Introduction to DDOS Attacks
In computing terms, a DoS (Denial of Service) or a DDOS (Distributed Denial of Service) attack consists of efforts to interrupt a certain network resource’s services, making it temporarily unavailable for its users.
These attacks are usually intended to cease the services of an internet connected host however some attempts may target a certain machine as well.
Distribution denial of service attacks differ from Denial of service attacks in the manner in which they are launched, and their launchers. DDoS attacks can be sent by multiple people whereas the DoS attacks are sent by a system or a single person.
In 2014, the frequency rate of verified DDoS attacks had gone up to 28/hour. These attacks mainly target business organizations or websites with larger traffics.
There are no fixed areas where these attacks may occur; they target industries all around the world. DDoS attacks mostly occur when the server being targeted is flooded with communication requests from attackers or a bot network.
The server not being able to control HTTP requests any further, ultimately shuts down, making its services unavailable for the legit users alike. These attacks normally do not cause any kind of damage to the website or server but do take it down temporarily.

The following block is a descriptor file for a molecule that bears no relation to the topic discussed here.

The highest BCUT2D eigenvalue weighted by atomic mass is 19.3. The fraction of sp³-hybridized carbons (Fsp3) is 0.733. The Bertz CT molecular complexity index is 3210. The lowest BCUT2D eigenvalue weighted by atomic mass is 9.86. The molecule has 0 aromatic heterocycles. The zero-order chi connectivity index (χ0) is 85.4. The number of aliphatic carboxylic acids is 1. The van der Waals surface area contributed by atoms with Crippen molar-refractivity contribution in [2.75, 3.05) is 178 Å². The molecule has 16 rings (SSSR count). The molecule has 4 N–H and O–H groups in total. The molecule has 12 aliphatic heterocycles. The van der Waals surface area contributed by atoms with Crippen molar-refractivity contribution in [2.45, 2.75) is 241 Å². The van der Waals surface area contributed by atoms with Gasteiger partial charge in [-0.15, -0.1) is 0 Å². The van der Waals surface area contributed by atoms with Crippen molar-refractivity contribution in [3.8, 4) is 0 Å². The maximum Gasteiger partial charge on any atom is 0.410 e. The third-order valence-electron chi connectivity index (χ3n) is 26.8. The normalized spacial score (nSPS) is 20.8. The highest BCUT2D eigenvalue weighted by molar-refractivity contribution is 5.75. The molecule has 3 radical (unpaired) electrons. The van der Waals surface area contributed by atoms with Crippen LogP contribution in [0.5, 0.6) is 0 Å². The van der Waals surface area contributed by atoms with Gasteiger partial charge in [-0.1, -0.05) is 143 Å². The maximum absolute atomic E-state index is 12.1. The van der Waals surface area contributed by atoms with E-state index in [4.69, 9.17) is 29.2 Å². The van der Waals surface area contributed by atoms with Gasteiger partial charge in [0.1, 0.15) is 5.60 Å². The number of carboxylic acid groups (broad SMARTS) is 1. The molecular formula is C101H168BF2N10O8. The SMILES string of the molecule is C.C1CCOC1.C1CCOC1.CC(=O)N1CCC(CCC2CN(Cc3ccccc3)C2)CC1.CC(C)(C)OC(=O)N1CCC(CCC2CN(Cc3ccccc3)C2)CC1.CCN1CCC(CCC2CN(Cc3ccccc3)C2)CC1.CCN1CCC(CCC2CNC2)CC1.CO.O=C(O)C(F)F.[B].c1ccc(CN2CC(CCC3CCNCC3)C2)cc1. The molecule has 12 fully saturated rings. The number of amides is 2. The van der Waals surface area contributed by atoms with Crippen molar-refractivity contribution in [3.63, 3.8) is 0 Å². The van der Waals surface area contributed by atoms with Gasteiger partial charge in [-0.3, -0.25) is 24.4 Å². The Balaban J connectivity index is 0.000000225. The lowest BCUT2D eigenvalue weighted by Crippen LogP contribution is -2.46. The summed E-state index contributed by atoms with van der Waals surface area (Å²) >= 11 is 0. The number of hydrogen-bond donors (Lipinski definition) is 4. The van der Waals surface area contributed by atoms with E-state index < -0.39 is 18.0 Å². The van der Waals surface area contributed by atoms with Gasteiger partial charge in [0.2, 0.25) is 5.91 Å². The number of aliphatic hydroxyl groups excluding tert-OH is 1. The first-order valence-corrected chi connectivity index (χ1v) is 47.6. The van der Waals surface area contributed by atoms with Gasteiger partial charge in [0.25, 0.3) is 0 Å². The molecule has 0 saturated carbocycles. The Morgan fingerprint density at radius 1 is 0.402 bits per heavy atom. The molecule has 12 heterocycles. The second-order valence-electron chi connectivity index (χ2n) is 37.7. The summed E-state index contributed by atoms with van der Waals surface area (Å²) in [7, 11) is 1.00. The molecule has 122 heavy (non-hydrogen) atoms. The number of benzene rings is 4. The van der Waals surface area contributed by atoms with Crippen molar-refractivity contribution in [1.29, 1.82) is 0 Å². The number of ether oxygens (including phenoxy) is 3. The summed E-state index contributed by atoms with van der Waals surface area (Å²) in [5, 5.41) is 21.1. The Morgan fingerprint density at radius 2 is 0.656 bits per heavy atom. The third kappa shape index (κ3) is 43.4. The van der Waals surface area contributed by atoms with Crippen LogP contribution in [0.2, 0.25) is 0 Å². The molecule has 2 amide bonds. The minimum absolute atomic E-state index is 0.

The applications of this method have expanded a lot and are now being used for more malicious purposes; like covering up frauds and deterring security panels etc.
Recent DDoS Attacks on Banks
Last year, the chief names of American Banking were targeted by one of the biggest and the most complicated set of distributed DoS attacks. At the beginning, the victims were Wells Fargo, United States Bancorp, JPMorgan Chase, Bank of America and the PNC back.
Afterwards, websites started crashing frequently, people were unable to transact amounts due to the servers being down, and then various IT experts started panicking. Given below are some points to ponder keeping these attacks into account.
- Vulnerability of Banks
Larger banks, including the names mentioned above, have the money to maintain the basic DDoS protection but even their measures could not stop the attacks last year. With their security solutions, they may be able to stop 90% of the attacks – less than 1 Gigabyte per second in size.
But the attacks that target such banks go beyond this limit, making them unable to control it. However, the smaller banks with minimal to no DDoS protection can be taken down by much smaller hits.
A moderate sized DDoS attack can paralyze their functions and operations. For these vulnerable local banks, third party solutions such as on-demand services are a good bet.
- The Need for Holistic Protection
The attacks showed that having a mitigation appliance or a maintained firewall will not be enough. To deal with the present day’s DDoS attacks, we need higher bandwidth, new technologies, and a skillful DDoS protection staff.
Having this combo, we may be able to stop both DNS and HTTP link based attacks, along with the application layer hits that are now becoming so popular.